The Man Behind South Pas High Music

By Noah Hernandez

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Even if you have never heard of Howard Crawford, he in one way or another has probably affected you. He is the head of instrumental music and the deputy chair of the Visual and Performing Arts (VAPA) at South Pasadena High School.

Crawford has been the brain behind all of the spring and fall music concerts, conducting the Concert, Symphonic, Jazz Band and Orchestra. He has also conducted the music for the SPHS musical and is the mastermind behind the Marching Band’s Field Show, whose time and dedication to his students is unquestioned.

Jason Kang, current Drum Major stated, “Mr. Crawford is very dedicated and puts a lot of weight on his shoulders to carry out the instrumental music program in SPHS.” Ching-Hua Chang, treasurer of the Music Boosters, says, “Mr. Crawford makes music happen in South Pasadena with very limited resources.” Katie Lam, president of band, says, “Mr. Crawford is incredibly dedicated both to his students and to his work, while maintaining a close relationship to his students, giving them the motivation to learn and perform.”

He has won various awards for his work, including Teacher of the Year. When not conducting in the classroom, you will find Crawford in his small office in the South Pasadena High School band room. The already tiny space feels even smaller, as various mounds of papers cover every visible space. “This,” Crawford says, gesturing towards the stacks, “really wears me out.” It’s the most stressful part of the job. But according to the director, the job overall is anything but. It’s hard to get out of bed, but the moment he’s out, Crawford is ready to tackle the day’s problems. “Let’s go!” he says with ample enthusiasm. “It’s fun, it’s not work. As long as I’m out there,” he says, gesturing to the band room, “I’m fine.”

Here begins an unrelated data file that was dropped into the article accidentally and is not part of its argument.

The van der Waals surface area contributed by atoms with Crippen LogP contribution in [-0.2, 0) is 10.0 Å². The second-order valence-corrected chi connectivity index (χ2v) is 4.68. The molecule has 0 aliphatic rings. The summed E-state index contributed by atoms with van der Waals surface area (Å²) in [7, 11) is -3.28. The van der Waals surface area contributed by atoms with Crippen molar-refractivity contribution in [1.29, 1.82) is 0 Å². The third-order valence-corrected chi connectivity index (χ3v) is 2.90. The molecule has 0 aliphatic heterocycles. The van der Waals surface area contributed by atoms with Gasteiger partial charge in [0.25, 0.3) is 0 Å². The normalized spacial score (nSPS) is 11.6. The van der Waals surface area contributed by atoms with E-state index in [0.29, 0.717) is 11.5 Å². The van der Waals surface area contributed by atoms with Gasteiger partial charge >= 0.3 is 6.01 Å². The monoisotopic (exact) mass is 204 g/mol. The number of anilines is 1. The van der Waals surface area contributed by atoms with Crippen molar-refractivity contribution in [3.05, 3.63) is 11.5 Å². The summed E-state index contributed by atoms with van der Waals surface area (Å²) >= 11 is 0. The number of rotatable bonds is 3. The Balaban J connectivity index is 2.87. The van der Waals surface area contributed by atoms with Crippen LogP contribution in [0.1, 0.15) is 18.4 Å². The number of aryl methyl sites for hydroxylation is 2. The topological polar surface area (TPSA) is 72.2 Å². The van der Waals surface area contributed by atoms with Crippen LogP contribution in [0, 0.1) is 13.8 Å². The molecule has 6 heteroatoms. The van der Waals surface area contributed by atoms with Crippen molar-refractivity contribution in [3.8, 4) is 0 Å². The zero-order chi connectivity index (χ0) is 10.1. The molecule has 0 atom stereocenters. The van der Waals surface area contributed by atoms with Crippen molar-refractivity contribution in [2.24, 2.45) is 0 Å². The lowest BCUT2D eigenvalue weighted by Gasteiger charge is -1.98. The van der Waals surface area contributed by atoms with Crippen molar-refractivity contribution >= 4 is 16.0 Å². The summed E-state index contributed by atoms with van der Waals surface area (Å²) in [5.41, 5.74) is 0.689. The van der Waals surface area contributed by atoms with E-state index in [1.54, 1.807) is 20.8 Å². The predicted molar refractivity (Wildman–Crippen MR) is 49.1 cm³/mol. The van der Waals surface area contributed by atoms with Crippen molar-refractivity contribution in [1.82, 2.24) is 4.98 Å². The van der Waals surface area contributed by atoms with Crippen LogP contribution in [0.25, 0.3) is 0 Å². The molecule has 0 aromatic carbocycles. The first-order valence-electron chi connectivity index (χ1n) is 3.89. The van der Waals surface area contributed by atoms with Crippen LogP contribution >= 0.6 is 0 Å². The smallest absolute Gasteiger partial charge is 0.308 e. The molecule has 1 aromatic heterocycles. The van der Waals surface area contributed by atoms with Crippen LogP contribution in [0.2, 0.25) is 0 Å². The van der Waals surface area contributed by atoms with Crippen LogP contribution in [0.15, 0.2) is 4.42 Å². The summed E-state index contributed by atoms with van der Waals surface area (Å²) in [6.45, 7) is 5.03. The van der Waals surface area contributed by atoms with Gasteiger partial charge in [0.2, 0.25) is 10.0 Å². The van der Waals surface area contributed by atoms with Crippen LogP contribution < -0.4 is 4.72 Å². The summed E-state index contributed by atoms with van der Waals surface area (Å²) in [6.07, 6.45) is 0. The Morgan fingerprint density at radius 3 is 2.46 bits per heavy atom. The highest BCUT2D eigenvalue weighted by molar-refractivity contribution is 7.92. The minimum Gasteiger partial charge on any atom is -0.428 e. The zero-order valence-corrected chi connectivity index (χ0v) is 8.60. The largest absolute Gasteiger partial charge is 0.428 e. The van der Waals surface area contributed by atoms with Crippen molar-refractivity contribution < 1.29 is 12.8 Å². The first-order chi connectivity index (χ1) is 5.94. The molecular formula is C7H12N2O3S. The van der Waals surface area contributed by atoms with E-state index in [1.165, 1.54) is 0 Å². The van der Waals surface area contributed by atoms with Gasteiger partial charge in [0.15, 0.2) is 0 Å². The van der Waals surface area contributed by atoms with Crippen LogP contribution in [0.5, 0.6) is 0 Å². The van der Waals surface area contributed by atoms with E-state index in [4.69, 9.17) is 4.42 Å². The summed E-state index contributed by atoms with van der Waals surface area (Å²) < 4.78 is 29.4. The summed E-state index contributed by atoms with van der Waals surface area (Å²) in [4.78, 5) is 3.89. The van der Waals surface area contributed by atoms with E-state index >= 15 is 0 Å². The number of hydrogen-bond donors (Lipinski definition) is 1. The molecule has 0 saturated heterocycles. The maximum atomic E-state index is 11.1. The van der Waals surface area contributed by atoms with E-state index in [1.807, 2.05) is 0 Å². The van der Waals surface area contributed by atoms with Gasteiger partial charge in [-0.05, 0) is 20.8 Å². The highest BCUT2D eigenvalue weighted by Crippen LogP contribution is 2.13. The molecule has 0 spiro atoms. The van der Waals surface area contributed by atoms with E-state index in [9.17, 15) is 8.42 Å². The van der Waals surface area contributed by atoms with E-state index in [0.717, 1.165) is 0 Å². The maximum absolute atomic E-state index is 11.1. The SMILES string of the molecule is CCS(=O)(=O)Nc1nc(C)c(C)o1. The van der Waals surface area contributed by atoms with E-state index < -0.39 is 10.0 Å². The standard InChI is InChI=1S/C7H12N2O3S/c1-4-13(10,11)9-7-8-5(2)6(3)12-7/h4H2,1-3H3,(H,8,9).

Oddly enough, Crawford never intended to become a teacher but he always knew he wanted to incorporate music in his professional life. His love for the arts originated from his parents who constantly played and bought records; one common genre played was jazz. Crawford would go on to receive his bachelor’s degree in Flute and Clarinet and a graduate degree in Music Studies at Howard University. After receiving his graduate degree, he came to California for vacation with his best friend. He liked it so much that he packed up his things and moved to the Golden State, permanently. Crawford then held a series of freelance traveling jobs including a six-week tour of Central America as part of a band. The group would play at various venues and would travel from place to place on a little plane only able to carry six people. However, the constant plane rides were nerve racking. Crawford also worked for six months on a cruise ship, which was not as enjoyable as it sounds. Crawford’s roommate, one night, got cabin fever. Understandably, after his six months were up, Crawford was ready to settle down.

Looking for something more grounded, Crawford responded to a job announcement sent out by the South Pasadena High School. Within half an hour, he received a response and a request for an interview. After the second interview, he was offered and took the job. “Only for a few years,” he thought at the time. It has been 27 years since that day.

In all that time, there are a few memories that really stick out in his mind. One such event, Crawford reminisces, was the first time the marching band ever received a first place award. It was in the mid 90s and the seventeen-member band was ecstatic. The students rushed out of the stands, accidentally breaking the trophy. Everyone was happy. “I’ll never forget that.”

Any plans for retirement? “I’m not going to stay here forever. I’ll put it that way.” Crawford doesn’t want to be a teacher forever. He’d like to become a professor, or perhaps travel again. He still has life to live and wants get out into the world while he still can, before he’s “too old.” But if you’re a middle schooler fearful that you won’t have Crawford as a teacher, don’t worry. This excellent musician and instructor isn’t going anywhere yet. “It won’t be anytime soon,” he said.

 

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